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DRAFT of the Revised Revised Report

0)	I agree that car, cdr, etc, are poor names, yet I have not
seen good alternatives to them except first and rest, which don't nest
(a la c....r) too well.  I think that their use is so entrenched that
it would be hard to get used to other things.

	Random related comment: A possibility we have not considered
is general-car-cdr:

(general-car-cdr #b1    l) = l
(general-car-cdr #b10   l) = (car l)
(general-car-cdr #b11   l) = (cdr l)
(general-car-cdr #b101  l) = (cadr l)
(general-car-cdr #b110  l) = (cdar l)

Thus c....r = (lambda (l) (general-car-cdr n l))

Where n = #b1**** with the mapping a->0 b->1

	C...r (except car and cdr) are defined like that in MIT
Scheme.  Note that general-car-cdr is not limited to a length of 4 for
the chain of car-cdrs, and is trivial to implement.

2 & 5)	The reason for not having a different name for the one-armed
IF is that we tried very hard to keep the number of special forms to a
minimum.  Since they are easily distinguished by the number of
subforms, there is no need to add another.  Note that the same
philosophy leads MIT to have named LET, which is exactly (except for
the name) what ITERATE used to be.

3)	I don't think that the syntax (named-lambda name expr) is a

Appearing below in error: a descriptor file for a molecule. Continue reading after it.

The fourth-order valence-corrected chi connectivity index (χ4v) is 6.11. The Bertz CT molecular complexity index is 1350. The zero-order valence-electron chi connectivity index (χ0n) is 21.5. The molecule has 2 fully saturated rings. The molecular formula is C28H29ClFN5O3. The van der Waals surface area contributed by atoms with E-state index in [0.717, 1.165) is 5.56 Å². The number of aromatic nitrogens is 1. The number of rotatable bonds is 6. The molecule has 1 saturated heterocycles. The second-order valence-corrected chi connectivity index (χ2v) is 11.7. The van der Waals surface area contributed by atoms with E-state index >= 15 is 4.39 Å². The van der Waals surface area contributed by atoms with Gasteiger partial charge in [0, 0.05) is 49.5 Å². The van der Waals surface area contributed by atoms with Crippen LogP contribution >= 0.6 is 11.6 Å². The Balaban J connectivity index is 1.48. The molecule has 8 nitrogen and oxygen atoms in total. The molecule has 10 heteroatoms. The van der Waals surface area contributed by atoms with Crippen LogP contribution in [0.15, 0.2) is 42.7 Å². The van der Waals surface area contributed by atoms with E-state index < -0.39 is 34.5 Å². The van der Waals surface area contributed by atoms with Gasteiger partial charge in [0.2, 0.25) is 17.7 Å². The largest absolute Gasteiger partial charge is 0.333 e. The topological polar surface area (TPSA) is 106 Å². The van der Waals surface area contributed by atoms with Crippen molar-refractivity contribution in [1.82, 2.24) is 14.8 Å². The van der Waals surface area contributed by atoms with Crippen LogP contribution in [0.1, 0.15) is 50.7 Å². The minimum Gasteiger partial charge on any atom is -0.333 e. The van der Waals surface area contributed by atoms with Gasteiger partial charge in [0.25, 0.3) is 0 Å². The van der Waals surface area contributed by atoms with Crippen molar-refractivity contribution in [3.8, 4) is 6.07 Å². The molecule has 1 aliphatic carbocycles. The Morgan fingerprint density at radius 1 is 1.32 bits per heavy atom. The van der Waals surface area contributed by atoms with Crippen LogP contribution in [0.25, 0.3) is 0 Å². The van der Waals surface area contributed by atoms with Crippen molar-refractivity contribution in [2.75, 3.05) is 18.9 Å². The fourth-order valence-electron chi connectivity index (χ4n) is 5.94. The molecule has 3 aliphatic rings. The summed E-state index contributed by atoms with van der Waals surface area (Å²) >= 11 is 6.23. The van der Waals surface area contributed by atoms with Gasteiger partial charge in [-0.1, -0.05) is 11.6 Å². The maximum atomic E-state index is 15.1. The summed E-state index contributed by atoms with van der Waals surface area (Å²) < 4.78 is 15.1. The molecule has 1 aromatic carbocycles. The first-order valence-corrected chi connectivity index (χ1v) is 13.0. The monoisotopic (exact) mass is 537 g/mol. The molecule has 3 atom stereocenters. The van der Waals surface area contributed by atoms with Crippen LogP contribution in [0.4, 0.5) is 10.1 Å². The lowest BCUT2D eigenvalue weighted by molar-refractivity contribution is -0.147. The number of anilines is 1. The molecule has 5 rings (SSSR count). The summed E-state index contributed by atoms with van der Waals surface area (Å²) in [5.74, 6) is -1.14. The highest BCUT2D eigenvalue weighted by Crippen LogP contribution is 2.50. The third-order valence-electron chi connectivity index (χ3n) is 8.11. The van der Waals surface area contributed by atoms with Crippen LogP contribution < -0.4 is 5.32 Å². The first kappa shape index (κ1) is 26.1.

good idea as a substitute for rec.  An extension of rec would allow
something like (rec a-circular-list (cons 'a a-circular-list)) where
there are no lambdas, so named-lambda is inappropriate.

	Note that both rec and named-lambda are optional, so there is
no need to drop any.  Different dialects have preferences for one
over the other, so an arbitrary decision would probably not sit well.

	Note also that MIT Scheme allows also the syntax
(named-lambda ((foo . args1) . args2) . body) =
	(named-lambda (foo . args1) (lambda args2 . body))
	which is not on the report.

9)	I don't think that the list? you propose is missing.  I think
list? should be defined as

(define (list? l)
  (or (null? l) (and (pair? l) (list? (cdr l)))))

, in other words, proper-list?.

	What you define as list? is what we (MIT-Scheme) call
weak-list? which we have never found a real use for.

	I would like to eliminate the confusion about lists.  I
propose that list refer to proper lists, and anything else built out
of pairs be called a pair-graph.  Thus lists are pair-graphs but not
viceversa.  The procedure LIST produces a list, and the procedure
LIST? tests whether an object is one.